Regarding October 2017 FWS Draft Biological Opinions, "the Court finds the two draft biological opinions were predecisional and deliberative in nature."  The court relates that "[defendant] outlined that the withheld portions of the documents are predecisional because they were created in preparation to draft the biological opinions 'which are still under development,' and deliberative because they contain the 'thoughts, ideas and opinions of FWS staff about the draft biological opinion[s,]' including 'internal discussions . . . reflect[ing] advice, analyses, suggestions, and recommendations concerning the content of the draft product.'"  The court further relates that "Defendants' declarant responds [to plaintiff's argument] that the labeling of these documents as 'final' was not because they were ready for release back to EPA, but rather because they were the 'latest versions of the assembled draft documents.'"  "Furthermore, defendants aver that the draft biological opinions are being revised to incorporate 'additional sources of usage data for consideration in its analyses.'"  The court finds that "the two draft biological opinions – whatever they were titled – were functionally drafts because they left 'agency decisionmakers free to change their minds.'"  Regarding foreseeable harm, the court relates that "[t]he arguments regarding the foreseeable harm posed by release of the FWS draft biological opinions are nearly identical to those offered concerning the EPA's developmental draft BEs."  The court finds that "[t]his [statement] goes well beyond a merely formulaic recitation of the elements of the privilege, and defendants' decision to withhold the records will be upheld."  Finally, the court finds that "[t]he agency conducted a line-by-line review of the documents to determine whether any information was segregable, and it determined that release of a portion of the records would reveal 'the nature of the deliberative communication or itself reflect the deliberative process of compiling information deemed relevant at this preliminary stage[.]'"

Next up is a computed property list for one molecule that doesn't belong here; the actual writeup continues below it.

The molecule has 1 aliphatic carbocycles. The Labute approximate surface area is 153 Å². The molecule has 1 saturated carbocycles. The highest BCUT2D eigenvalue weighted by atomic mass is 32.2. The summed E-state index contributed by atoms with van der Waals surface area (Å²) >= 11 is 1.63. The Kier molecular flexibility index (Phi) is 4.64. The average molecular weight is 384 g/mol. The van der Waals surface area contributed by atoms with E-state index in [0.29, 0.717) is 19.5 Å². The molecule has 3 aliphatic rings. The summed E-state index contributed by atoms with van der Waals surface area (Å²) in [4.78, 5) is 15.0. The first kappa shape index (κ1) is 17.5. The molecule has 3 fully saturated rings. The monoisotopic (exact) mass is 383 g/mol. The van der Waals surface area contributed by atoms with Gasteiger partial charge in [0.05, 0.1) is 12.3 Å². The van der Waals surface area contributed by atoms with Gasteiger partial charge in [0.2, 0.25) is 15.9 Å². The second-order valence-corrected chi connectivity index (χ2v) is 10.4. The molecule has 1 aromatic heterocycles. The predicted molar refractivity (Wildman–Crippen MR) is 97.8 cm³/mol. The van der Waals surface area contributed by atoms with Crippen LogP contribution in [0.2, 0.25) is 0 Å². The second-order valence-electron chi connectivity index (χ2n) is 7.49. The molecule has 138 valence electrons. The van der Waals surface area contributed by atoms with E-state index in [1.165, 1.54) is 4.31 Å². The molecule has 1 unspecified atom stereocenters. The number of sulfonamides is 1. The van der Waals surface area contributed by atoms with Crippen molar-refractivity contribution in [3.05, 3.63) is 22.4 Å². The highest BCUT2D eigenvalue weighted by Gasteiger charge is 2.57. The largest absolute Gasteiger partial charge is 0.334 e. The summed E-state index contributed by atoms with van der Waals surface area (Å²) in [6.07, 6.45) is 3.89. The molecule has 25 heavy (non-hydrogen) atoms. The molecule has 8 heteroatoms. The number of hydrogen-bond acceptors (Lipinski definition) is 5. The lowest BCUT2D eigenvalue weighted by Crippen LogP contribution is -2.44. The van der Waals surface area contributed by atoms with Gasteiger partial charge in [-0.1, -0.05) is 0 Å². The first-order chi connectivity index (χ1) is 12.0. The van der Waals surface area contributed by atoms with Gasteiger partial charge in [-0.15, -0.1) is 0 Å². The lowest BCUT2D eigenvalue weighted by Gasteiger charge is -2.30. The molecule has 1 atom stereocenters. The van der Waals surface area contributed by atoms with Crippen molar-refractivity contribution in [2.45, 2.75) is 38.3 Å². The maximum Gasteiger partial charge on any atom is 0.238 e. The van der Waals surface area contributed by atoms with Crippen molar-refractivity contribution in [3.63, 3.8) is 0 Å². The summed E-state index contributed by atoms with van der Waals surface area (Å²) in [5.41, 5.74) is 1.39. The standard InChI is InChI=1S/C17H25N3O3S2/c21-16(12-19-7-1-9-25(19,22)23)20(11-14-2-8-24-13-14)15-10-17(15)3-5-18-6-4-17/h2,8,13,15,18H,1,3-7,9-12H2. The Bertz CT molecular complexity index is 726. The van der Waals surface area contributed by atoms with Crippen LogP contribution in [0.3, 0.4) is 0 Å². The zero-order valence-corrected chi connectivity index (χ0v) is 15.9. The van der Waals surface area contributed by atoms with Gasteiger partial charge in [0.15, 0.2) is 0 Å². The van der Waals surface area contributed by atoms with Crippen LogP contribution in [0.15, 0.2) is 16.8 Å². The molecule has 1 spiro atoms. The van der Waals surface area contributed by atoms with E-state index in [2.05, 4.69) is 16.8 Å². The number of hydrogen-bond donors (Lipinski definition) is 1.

Regarding an "'alternatives'" document, the court relates that "Plaintiff does not directly challenge whether the Alternatives document is predecisional and deliberative; its dispute here is limited to whether there is foreseeable harm if the document is released."  "Because a document containing recommendations prepared for decision and review by senior leadership is 'a classic example of a deliberative document,' . . . the Court concludes that the Alternatives document is covered by the Exemption 5 deliberative process privilege."  Regarding foreseeable harm, the court finds that "[a]lthough defendants arguably could have provided more detail regarding the potential harm, 'the degree of detail necessary to substantiate a claim of foreseeable harm is context-specific.'"  "And since the document is so short, and so closely linked to the deliberations over the draft biological opinions' jeopardy determination, there is little that an additional explanation would, or could, have provided."  Finally, "[b]ased on [the fact that "[t]he Alternatives document is only two pages long, and a portion of the document has been redacted and released to plaintiff"], and the conclusion that the information in this document is of the sort protected by the deliberative process privilege, the Court concludes that the agency is entitled to a presumption that i[t] has produced the segregable portions."
Court Decision Topic(s)
District Court opinions
Exemption 5
Exemption 5, Deliberative Process Privilege
Updated November 9, 2021